Yesterday I squished onto a big yellow school bus with a few dozen 5th graders to chaperone a field trip. The bus smelled like wet socks. The girls across the aisle nibbled bits of neon green paper. The kid behind me kept jamming his knee into my back. One girl wore a cluster of key chains on her eye glasses–and my daughter informed me that the one that said “I *heart* Justin Bieber” was meant to be ironic.
I scribbled notes about all these potential characters in my little notebook.
But my biggest writing lesson happened during the play we went to see: Honest Abe Lincoln. The actors were fun to watch, but I couldn’t imagine anyone except a school group watching this message-driven play. Abe was honest. Abe loved to read. Abe was honest. Abe loved to read. Abe was honest. Oh, and he loved to read.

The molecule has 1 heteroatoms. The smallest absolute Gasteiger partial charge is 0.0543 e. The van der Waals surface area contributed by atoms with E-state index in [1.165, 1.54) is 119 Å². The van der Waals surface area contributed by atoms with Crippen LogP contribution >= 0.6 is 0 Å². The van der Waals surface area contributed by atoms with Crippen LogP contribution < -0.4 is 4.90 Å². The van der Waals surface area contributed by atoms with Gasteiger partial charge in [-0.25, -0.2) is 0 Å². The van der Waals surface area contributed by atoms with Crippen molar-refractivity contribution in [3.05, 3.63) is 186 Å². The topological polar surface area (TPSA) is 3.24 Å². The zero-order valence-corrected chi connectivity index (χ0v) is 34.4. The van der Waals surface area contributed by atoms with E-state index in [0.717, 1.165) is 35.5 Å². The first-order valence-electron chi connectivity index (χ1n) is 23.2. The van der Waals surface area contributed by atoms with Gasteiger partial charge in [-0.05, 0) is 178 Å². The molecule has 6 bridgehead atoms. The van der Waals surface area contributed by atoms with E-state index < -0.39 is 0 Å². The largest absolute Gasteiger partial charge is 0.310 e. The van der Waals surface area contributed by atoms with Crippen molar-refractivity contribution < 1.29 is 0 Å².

Bam. Bam. Bam.
The writer hammered the message into almost every bit of dialogue, as well as dumping information into conversation, “As you know, Abe, [insert facts that no one really says in dialogue].”
I watched the sparkly-ballet flat-wearing girls, slumped in their seats, fuchsia-encased iphones resting on their laps. Earlier these girls showed off impressive dialogue skills as they flirted with the boys sitting behind them.
Kids are sophisticated these days. And smart. Even 5th graders deserve our best storytelling skills. Plus, they’re at an age when most people talk down to them. And they hate that!
If the play had focused on an interesting anecdote in Abe Lincoln’s life, it would’ve had more impact than constantly telling the audience that he loved to read and that he was *gasp* honest.
Tonight most of those 5th graders will be putting on a production of Shakespeare’s A Midsummer Night’s Dream. The kids have embraced the challenge of learning new vocabulary, memorizing lines, puzzling out the meaning of each scene… Because they’re smart.
Remember that in your own writing. Your readers are intelligent and sophisticated, even the ones who chew neon green paper on the school bus.